Crime and Intelligence Analysis: An Integrated Real-Time Approach covers everything crime analysts and tactical analysts need to know to be successful. Providing an overview of the criminal justice system as well as the more fundamental areas of crime analysis, the book will enable students and law enforcement personnel to better understand criminal behavior, learn the basics of conducting temporal analysis of crime patterns, use spatial analysis to better understand crime, apply research methods to crime analysis, and more successfully evaluate data and information to help predict criminal offending and solve criminal cases. Criminal justice and police academy students will learn how to be skilled and credible crime analysts who play a critical role in the daily operations of law enforcement.
Table of Contents
Part I Crime and the Twenty-First Century
1 The Crime Problem
2 What Do We Know about Crime?
3 What Causes People to Commit Crimes?
Part II Law Enforcement—Then and Now
4 The Police and Law Enforcement—It’s Come a Long Way
5 Police Investigations in the Twenty-First Century
Part III Intelligence and Intelligence Analysis
6 An Introduction to Intelligence
7 Intelligence and the Tactical Analyst
8 Collecting Intelligence
9 Data Mining and Analyzing Intelligence
Part IV Crime Analysis
10 History and Types of Crime Analysis
11 Tactical Crime Analysis
12 Tactical Crime Analysis and Hot Spots Policing
13 Strategic Crime Analysis
14 Administrative Crime Analysis
15 Police Operations Crime Analysis
Part V Crime Analysis and the Future
16 Crime Analysis and the Future of Policing
Glenn Grana is a Professor of Intelligence Studies in the Homeland Security and Applied Intelligence program at Roberts Wesleyan College. He began his 21-year career in law enforcement with the Monroe County Sheriff’s Office in Rochester, New York. Glenn spent over 10 years assigned to the Criminal Investigation Division, primarily as a narcotics investigator, and was also a member of the Narcotics Tactical Warrant Unit. As a member of the Sheriffs Hostage Recovery Team, Glenn served as a Hostage Negotiator and was one of two lead negotiators during the longest standoff in that unit’s history.
After his retirement from Law Enforcement Glenn worked under a U.S. Department of State contract as a Police Advisor in Afghanistan as part of a Police Mentor Team, a unit comprised of military and civilian personnel dedicated to teaching the fledgling Afghanistan Police the basics of policing and investigations. He then accepted a position with the U.S. Department of Defense as a Police Advisor working in Iraq and was assigned to the US Army 10th Mountain Division conducting the investigation and assessment of Dangerous Radical Terrorist and Enduring Security Threat Terrorists taken into custody during Operation Enduring Freedom. The purpose was to create prosecution packages to be presented to the Central Criminal Court of Iraq for prosecutorial consideration.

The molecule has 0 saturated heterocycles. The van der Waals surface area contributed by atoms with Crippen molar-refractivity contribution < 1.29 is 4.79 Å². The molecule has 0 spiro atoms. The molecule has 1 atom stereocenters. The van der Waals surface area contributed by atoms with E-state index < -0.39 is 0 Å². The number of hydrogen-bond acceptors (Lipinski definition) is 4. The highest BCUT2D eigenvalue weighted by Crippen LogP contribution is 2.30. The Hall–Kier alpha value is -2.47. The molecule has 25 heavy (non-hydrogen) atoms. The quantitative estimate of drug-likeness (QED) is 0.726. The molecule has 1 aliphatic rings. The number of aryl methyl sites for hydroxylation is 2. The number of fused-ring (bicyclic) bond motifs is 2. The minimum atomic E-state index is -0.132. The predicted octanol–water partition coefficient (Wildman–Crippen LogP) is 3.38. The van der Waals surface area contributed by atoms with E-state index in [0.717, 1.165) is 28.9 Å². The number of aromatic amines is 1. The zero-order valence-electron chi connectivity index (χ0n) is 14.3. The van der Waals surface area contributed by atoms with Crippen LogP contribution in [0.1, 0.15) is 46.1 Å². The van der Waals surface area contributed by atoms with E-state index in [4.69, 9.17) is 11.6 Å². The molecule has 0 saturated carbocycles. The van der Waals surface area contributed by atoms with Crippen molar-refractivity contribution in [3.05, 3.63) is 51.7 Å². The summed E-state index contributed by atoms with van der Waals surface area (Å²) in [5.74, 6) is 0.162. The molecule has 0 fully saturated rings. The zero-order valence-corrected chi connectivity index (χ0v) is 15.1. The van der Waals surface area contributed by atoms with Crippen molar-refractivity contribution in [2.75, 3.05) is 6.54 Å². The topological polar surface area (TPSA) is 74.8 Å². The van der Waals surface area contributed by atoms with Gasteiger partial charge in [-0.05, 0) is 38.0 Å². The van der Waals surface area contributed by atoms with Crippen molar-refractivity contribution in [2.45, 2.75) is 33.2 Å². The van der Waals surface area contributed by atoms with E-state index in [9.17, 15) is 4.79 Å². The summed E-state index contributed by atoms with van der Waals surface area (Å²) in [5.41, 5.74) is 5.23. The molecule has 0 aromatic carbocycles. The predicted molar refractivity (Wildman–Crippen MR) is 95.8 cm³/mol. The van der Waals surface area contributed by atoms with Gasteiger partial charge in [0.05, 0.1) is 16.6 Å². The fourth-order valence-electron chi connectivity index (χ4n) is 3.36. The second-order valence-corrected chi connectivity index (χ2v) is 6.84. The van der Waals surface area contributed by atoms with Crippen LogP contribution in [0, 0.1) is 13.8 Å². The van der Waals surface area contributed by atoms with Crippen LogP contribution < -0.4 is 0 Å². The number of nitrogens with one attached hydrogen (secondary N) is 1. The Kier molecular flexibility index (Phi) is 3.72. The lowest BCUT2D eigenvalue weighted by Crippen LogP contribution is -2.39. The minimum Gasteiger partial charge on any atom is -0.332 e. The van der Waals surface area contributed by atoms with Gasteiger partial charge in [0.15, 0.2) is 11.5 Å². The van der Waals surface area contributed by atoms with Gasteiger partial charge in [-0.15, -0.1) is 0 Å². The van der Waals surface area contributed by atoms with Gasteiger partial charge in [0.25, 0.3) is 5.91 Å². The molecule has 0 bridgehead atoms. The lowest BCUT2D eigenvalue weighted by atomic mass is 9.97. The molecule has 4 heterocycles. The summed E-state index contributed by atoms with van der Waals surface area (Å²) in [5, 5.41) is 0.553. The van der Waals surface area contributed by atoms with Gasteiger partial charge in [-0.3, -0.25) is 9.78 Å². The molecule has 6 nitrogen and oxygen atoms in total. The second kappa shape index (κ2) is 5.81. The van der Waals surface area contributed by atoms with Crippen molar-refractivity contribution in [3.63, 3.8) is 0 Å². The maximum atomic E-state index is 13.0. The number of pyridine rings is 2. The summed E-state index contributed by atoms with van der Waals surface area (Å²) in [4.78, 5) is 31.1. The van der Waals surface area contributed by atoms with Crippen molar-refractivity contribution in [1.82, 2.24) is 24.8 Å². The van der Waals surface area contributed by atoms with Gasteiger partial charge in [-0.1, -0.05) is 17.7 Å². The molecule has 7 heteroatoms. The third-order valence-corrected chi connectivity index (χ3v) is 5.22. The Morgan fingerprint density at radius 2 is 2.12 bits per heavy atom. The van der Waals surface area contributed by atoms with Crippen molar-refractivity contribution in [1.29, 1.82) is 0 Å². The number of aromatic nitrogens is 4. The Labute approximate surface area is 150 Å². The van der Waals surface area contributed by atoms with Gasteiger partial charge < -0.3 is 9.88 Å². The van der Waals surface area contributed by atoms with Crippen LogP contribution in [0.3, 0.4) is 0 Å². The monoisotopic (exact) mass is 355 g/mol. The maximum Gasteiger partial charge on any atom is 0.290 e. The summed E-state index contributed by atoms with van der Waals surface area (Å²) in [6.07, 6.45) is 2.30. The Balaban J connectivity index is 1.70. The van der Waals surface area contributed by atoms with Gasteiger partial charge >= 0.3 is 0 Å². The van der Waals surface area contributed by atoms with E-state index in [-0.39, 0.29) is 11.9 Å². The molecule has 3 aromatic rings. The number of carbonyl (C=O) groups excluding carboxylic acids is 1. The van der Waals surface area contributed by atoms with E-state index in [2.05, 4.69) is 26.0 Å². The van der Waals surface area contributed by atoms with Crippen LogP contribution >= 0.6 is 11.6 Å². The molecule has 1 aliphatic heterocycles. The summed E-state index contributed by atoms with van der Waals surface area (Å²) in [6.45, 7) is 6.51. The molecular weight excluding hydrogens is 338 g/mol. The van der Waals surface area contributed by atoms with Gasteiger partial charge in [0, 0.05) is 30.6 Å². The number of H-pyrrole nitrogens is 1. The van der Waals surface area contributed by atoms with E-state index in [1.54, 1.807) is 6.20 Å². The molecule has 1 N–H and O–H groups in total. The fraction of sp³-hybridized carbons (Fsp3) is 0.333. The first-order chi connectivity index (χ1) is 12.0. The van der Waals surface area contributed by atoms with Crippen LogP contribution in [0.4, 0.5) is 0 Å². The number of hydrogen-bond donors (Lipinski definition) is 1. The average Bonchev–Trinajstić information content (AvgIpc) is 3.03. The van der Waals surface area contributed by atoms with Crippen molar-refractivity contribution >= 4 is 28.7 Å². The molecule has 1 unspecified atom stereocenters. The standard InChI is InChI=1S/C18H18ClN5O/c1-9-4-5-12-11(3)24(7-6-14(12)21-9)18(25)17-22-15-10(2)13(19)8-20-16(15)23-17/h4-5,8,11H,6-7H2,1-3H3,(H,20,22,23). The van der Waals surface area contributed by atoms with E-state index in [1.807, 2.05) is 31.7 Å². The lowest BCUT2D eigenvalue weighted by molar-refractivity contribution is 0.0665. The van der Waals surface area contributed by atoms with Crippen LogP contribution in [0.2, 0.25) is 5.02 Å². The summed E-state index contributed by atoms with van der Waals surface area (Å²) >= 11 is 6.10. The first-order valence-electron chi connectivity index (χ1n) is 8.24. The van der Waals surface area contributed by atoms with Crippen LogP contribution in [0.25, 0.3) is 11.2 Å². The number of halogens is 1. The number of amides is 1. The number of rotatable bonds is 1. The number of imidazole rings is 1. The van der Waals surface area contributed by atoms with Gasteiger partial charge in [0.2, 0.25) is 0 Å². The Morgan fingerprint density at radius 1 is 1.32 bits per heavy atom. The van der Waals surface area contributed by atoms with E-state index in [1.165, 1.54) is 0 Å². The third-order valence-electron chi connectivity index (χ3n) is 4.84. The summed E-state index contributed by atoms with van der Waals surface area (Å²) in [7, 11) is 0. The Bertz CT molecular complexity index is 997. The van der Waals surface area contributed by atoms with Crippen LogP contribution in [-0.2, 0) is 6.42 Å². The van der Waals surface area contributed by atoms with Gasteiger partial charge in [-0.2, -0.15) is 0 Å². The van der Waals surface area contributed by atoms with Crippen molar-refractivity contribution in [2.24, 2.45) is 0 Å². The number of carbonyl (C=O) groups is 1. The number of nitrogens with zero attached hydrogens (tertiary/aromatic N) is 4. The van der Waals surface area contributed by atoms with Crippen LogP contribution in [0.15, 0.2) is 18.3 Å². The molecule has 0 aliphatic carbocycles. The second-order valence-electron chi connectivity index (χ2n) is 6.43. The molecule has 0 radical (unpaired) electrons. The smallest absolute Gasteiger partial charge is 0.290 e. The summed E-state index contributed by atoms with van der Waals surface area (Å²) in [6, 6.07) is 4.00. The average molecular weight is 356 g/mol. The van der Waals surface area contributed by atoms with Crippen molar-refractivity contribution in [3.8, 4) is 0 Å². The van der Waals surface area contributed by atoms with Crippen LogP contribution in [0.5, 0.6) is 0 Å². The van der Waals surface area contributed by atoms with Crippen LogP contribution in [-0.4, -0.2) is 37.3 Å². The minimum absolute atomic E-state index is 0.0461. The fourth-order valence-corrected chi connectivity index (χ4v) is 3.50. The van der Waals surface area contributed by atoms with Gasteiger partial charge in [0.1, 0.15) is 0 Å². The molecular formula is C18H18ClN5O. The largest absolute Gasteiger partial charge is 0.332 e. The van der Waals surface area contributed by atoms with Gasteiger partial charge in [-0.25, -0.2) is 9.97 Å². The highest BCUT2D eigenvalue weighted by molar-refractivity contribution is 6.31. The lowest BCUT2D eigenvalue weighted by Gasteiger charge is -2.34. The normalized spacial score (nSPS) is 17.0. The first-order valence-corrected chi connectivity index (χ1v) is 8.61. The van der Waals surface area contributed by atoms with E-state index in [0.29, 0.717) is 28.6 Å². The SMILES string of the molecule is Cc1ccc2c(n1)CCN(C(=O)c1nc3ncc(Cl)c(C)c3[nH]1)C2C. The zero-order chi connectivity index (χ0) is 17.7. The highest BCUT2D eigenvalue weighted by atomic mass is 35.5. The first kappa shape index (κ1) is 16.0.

Upon his return from the Middle East Glenn accepted a position with an upstate NY law enforcement intelligence center, serving as an Intelligence Analyst and Supervisor.
James Windell, M.A., is a psychologist, author, and college instructor. As a psychologist, he specialized in work with families and children. He is an adjunct instructor in the Criminal Justice Department at Wayne State University,where he has taught Introduction to Criminal Justice and Juvenile Justice courses since 2000. He is a Lecturer at Oakland University in Rochester, Michigan, where he teaches Juvenile Justice, Criminological Theory, and Capstone, the final class for criminal justice majors. Scheduled for publication in 2015 are Looking Back in Crime (CRC Press) and A Widow’s Guideto Healing (Sourcebooks). He is currently completed a juvenile justice textbook (scheduled for publication in 2016) and a book on wrongful conviction with Dr. Marvin Zalman, one of the country’s leading experts on wrongful convictions. He has authored numerous books, booklets and journal articles related to psychology, criminal justice , and parenting.